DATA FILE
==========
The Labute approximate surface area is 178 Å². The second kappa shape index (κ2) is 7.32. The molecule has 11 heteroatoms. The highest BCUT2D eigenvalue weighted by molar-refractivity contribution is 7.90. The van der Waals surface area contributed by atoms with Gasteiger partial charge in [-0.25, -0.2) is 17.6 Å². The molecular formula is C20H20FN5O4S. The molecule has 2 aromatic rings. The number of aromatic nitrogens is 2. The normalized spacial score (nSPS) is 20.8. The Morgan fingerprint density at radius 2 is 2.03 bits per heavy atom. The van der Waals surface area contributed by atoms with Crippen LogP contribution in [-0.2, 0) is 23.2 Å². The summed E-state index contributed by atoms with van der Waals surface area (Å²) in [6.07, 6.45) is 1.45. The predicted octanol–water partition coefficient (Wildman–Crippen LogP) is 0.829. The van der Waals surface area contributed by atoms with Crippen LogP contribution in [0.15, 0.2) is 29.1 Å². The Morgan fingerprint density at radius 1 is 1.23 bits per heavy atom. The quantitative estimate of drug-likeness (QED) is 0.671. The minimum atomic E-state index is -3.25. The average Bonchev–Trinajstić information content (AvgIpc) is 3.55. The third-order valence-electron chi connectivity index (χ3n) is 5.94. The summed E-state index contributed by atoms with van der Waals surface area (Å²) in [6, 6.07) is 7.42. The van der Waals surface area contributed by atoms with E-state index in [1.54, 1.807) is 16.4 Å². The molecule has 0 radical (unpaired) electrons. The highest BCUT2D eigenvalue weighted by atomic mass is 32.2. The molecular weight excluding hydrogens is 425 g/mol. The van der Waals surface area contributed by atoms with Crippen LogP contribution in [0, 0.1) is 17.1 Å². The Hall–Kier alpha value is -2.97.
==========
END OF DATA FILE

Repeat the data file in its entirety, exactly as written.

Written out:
The Labute approximate surface area is 178 Å². The second kappa shape index (κ2) is 7.32. The molecule has 11 heteroatoms. The highest BCUT2D eigenvalue weighted by molar-refractivity contribution is 7.90. The van der Waals surface area contributed by atoms with Gasteiger partial charge in [-0.25, -0.2) is 17.6 Å². The molecular formula is C20H20FN5O4S. The molecule has 2 aromatic rings. The number of aromatic nitrogens is 2. The normalized spacial score (nSPS) is 20.8. The Morgan fingerprint density at radius 2 is 2.03 bits per heavy atom. The van der Waals surface area contributed by atoms with Crippen LogP contribution in [-0.2, 0) is 23.2 Å². The summed E-state index contributed by atoms with van der Waals surface area (Å²) in [6.07, 6.45) is 1.45. The predicted octanol–water partition coefficient (Wildman–Crippen LogP) is 0.829. The van der Waals surface area contributed by atoms with Crippen LogP contribution in [0.15, 0.2) is 29.1 Å². The Morgan fingerprint density at radius 1 is 1.23 bits per heavy atom. The quantitative estimate of drug-likeness (QED) is 0.671. The minimum atomic E-state index is -3.25. The average Bonchev–Trinajstić information content (AvgIpc) is 3.55. The third-order valence-electron chi connectivity index (χ3n) is 5.94. The summed E-state index contributed by atoms with van der Waals surface area (Å²) in [6, 6.07) is 7.42. The van der Waals surface area contributed by atoms with E-state index in [1.54, 1.807) is 16.4 Å². The molecule has 0 radical (unpaired) electrons. The highest BCUT2D eigenvalue weighted by atomic mass is 32.2. The molecular weight excluding hydrogens is 425 g/mol. The van der Waals surface area contributed by atoms with Crippen LogP contribution in [0, 0.1) is 17.1 Å². The Hall–Kier alpha value is -2.97.